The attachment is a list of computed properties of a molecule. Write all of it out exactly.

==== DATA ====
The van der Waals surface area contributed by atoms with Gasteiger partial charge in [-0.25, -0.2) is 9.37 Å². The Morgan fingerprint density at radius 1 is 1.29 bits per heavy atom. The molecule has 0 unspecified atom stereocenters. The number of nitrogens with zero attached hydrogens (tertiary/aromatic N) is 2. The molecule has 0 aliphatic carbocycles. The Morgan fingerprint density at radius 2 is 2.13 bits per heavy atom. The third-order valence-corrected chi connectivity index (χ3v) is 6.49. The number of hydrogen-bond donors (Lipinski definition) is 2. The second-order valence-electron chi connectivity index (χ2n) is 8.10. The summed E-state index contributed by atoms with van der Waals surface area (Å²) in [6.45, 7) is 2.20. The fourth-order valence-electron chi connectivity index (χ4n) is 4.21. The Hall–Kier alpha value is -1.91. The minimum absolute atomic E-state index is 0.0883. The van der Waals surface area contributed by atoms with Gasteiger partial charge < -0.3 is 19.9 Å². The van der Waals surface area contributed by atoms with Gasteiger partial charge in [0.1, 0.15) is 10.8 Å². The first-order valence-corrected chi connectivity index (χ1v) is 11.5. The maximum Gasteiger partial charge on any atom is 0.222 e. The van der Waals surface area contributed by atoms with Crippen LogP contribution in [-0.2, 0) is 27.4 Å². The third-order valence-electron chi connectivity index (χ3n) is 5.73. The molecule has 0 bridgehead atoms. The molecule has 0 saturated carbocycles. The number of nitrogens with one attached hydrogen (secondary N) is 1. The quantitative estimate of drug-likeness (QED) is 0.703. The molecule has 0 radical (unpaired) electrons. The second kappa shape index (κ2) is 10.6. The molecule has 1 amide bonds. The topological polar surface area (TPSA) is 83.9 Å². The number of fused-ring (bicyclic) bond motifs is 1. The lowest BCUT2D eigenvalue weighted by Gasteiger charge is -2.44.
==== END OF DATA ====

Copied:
The van der Waals surface area contributed by atoms with Gasteiger partial charge in [-0.25, -0.2) is 9.37 Å². The Morgan fingerprint density at radius 1 is 1.29 bits per heavy atom. The molecule has 0 unspecified atom stereocenters. The number of nitrogens with zero attached hydrogens (tertiary/aromatic N) is 2. The molecule has 0 aliphatic carbocycles. The Morgan fingerprint density at radius 2 is 2.13 bits per heavy atom. The third-order valence-corrected chi connectivity index (χ3v) is 6.49. The number of hydrogen-bond donors (Lipinski definition) is 2. The second-order valence-electron chi connectivity index (χ2n) is 8.10. The summed E-state index contributed by atoms with van der Waals surface area (Å²) in [6.45, 7) is 2.20. The fourth-order valence-electron chi connectivity index (χ4n) is 4.21. The Hall–Kier alpha value is -1.91. The minimum absolute atomic E-state index is 0.0883. The van der Waals surface area contributed by atoms with Gasteiger partial charge < -0.3 is 19.9 Å². The van der Waals surface area contributed by atoms with Gasteiger partial charge in [0.1, 0.15) is 10.8 Å². The first-order valence-corrected chi connectivity index (χ1v) is 11.5. The maximum Gasteiger partial charge on any atom is 0.222 e. The van der Waals surface area contributed by atoms with Crippen LogP contribution in [-0.2, 0) is 27.4 Å². The third-order valence-electron chi connectivity index (χ3n) is 5.73. The molecule has 0 bridgehead atoms. The molecule has 0 saturated carbocycles. The number of nitrogens with one attached hydrogen (secondary N) is 1. The quantitative estimate of drug-likeness (QED) is 0.703. The molecule has 0 radical (unpaired) electrons. The second kappa shape index (κ2) is 10.6. The molecule has 1 amide bonds. The topological polar surface area (TPSA) is 83.9 Å². The number of fused-ring (bicyclic) bond motifs is 1. The lowest BCUT2D eigenvalue weighted by Gasteiger charge is -2.44.